Caltrain board 3-county governance discussion drags on

On Thursday, the Caltrain board held their seventh or eighth discussion focusing on governance, depending on how you count (see timeline below). With slow progress in an agenda item that took about 4 hours, the board will now need to hold another special meeting in January prior to the February 2022 board meeting. Meanwhile, Caltrain staring down a fiscal cliff that may come as soon as 2023 , due to revenue loss caused by the pandemic and a $400 million gap to finish the electrification project, which will require the board and senior management working together to fix.

Raising the risk of unravelling the Caltrain Joint Powers Agreement without an orderly path
Rather than starting with the outlines of an agreement that had been painstakingly crafted over multiple months, and working to address remaining open issues, multiple board members spent the first 90 minutes of their discussion revisiting and picking apart underlying concerns about the Joint Powers Agreement that constitutes the three-county arrangement to govern Caltrain.  

Multiple public comments, including speakers from SAMCEDA, the leading business organization in San Mateo County, regional think tank SPUR with presence in San Francisco and San Jose, and multiple transit riders, urged the Caltrain board to swiftly reach agreement in order to move on to guiding the service through the challenges ahead in restoring ridership, filling the funding gap for electrification dealing with an upcoming budget fiscal cliff as soon as FY 2023, regional service coordination, and more…

In particular, Director Chavez at first seemed to imply, and Director Walton stated strongly that they lacked confidence in the viability of the proposal for SamTrans to retain the formal status of managing agency while delegating the roles of executive director and dedicated rail staff to Caltrain.  Chavez raised concerns that the Caltrain Executive Director was not able to hire and fire employees, and Acting ED Michelle Bouchard stepped in to assure her that she did in practice have this ability.  Walton alleged that the Caltrain Joint Powers Board has no authority or power of oversight over the actions of the agency. Staff confirmed that the Caltrain board routinely reviews and approves the agency budget.

Director Stone asserted that SamTrans making changes to the way that SamTrans executes its role as managing agency (by delegating the management of Caltrain to a dedicated executive director reporting to the Caltrain board, with a documented service agreement for shared services) would be opposed by the taxpayers of San Mateo County unless there was compensation for making this change. Edited to add: Stone noted that he supported having a dedicated Executive Director who could be hired and fired by the Caltrain board. ((Having dedicated executive staff is an eminently reasonable step for a maturing agency with big projects, big goals, and big challenges that are separate from running a county’s bus service)).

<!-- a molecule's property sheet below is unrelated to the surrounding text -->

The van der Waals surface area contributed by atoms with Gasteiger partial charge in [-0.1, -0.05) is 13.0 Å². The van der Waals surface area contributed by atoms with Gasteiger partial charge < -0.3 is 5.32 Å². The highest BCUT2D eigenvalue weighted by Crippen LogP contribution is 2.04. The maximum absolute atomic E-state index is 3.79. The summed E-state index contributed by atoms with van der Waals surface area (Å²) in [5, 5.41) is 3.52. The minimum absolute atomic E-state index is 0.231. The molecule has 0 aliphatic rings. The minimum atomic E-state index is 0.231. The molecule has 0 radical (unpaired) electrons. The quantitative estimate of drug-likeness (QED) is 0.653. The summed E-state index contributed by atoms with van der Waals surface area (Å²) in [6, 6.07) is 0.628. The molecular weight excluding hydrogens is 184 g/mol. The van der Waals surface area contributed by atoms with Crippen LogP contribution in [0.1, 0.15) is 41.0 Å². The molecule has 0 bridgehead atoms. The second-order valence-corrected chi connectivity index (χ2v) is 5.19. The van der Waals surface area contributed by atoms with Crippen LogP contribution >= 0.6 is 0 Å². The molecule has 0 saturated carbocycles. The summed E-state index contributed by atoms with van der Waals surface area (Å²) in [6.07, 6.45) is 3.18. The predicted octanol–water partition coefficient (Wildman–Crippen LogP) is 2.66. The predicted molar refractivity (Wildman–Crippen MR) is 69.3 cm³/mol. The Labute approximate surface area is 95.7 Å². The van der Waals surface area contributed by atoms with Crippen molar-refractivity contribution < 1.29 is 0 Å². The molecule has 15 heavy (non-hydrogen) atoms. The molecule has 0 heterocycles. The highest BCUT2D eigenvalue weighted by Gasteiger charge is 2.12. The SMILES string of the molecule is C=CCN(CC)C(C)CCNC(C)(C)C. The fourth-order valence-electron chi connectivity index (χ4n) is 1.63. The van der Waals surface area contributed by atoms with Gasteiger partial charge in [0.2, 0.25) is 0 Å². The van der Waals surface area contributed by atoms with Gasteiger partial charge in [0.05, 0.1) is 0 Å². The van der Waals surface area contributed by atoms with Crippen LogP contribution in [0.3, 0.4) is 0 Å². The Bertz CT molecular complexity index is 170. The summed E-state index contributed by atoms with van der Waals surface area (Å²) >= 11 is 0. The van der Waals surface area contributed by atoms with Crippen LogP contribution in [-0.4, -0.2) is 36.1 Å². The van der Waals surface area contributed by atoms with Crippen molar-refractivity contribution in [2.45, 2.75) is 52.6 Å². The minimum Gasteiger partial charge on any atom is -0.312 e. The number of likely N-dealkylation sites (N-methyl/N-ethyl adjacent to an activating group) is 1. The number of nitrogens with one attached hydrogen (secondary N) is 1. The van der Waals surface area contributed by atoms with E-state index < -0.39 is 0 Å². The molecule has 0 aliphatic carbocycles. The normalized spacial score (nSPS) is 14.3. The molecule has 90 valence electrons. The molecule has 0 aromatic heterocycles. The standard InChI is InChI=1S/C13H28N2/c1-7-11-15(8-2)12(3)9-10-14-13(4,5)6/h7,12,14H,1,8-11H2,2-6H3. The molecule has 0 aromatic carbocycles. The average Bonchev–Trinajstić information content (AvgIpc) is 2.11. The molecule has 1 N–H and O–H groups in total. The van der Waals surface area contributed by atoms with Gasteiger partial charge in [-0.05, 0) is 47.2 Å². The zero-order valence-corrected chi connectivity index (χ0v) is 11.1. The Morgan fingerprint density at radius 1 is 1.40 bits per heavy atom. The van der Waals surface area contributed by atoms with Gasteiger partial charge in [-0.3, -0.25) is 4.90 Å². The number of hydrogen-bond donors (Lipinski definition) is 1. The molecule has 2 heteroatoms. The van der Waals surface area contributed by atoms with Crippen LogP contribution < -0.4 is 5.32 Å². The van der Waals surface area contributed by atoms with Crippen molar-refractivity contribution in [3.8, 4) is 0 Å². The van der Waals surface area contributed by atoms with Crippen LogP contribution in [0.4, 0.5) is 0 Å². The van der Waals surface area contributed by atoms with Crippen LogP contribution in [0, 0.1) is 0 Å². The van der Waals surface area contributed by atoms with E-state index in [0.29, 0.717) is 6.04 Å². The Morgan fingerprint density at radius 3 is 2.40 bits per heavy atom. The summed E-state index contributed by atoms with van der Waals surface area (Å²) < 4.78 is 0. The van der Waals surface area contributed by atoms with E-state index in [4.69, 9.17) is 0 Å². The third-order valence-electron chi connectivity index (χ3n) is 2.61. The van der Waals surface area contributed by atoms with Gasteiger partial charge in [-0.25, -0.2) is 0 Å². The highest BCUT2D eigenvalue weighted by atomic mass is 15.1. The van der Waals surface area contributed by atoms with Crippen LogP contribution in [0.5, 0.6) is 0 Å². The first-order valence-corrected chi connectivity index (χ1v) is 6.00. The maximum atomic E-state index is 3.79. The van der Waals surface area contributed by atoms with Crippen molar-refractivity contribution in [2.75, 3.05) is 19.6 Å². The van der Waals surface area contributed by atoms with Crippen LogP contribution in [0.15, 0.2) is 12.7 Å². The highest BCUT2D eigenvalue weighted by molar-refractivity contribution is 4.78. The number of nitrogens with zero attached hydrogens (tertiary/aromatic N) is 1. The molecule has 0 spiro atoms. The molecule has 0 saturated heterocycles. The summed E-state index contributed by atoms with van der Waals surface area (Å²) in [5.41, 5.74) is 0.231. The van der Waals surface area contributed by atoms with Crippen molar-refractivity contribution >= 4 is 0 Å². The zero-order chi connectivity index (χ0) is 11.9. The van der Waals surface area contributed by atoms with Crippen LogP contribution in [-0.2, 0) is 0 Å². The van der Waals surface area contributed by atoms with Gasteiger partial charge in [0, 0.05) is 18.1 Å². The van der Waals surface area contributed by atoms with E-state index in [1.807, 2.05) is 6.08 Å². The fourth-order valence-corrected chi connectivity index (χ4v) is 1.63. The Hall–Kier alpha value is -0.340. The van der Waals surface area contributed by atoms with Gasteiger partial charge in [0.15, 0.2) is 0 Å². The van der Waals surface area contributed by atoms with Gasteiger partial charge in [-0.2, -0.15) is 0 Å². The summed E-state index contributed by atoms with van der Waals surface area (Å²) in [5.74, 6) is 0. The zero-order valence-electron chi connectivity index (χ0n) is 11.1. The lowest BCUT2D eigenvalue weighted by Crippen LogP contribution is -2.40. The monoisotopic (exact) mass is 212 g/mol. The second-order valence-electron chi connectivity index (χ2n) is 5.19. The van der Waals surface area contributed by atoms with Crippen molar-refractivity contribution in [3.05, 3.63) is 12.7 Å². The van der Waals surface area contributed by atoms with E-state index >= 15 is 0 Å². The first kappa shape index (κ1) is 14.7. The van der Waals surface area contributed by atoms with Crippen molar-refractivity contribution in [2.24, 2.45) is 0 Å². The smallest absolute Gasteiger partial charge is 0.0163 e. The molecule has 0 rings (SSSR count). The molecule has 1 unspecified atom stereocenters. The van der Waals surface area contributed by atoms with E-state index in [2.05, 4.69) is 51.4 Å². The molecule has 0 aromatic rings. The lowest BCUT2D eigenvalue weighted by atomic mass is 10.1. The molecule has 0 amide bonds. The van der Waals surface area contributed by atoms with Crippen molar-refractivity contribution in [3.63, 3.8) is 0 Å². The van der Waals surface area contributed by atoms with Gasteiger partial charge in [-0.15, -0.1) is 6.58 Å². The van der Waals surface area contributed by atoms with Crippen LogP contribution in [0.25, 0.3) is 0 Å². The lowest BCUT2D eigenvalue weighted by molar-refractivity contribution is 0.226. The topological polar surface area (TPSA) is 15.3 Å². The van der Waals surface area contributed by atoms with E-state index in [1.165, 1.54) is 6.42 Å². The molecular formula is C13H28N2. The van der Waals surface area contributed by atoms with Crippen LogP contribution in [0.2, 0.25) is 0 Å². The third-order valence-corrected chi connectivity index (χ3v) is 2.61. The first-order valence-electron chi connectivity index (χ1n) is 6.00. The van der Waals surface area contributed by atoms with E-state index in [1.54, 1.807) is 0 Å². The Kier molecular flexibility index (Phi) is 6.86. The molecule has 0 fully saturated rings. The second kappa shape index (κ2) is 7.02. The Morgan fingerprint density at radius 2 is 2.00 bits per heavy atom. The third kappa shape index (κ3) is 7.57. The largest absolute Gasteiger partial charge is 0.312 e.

Director Hendricks asked whether maintaining SamTrans’ nominal role as managing agency serves any ongoing role for Caltrain.  SamTrans board members have previously said that they are dead set against changing this status, although they are open to the proposal to retain the formal title as managing agency while delegating the role of Executive Director reporting to the Caltrain board, senior rail management reporting to the executive director, and shared services provided via formal agreement.

Director Heminger, who will be taking the reins as chair, started his comments 90 minutes in (11:30), urging his colleagues to use the agreement as the starting point and make progress.

Paths to change
The Peninsula Corridor Joint Powers Board that governs Caltrain does not have the power to change the Joint Powers Agreement, which is a pact between SamTrans, VTA, and the City/County of San Francisco.  However, the Caltrain board can create a template recommending changes, and send that to the member agencies, as an orderly path to change.

But, if the Caltrain board punted back the job of renegotiating the JPA back to the three partners, without guidance, to local agencies that do not have a clear goal to run an important link of the region’s transit system, in the middle of election season, with politicians motivated to fan the flames of competition against counties that they see as rivals – that is a recipe to leave the agency languishing, with greatly diminished ability to steer through the rocky road in the year ahead.

Three hours into the discussion (1:15), Director Chavez observed that with the roles that Caltrain board members play on the member agency boards, “it is incumbent upon us to take the lead in creating a proposal” –  this was an important moment, indicating Director Chavez’ goal for the board to reach agreement rather than to punt the governance question back to the member agencies, leaving the future of Caltrain in pieces on the floor.

Director Gee observed that he sees an agreement as a step on a path, not to renegotiating the Joint Powers Agreement, but toward a new regional rail governance arrangement.  A regional study of rail governance is moving forward this year.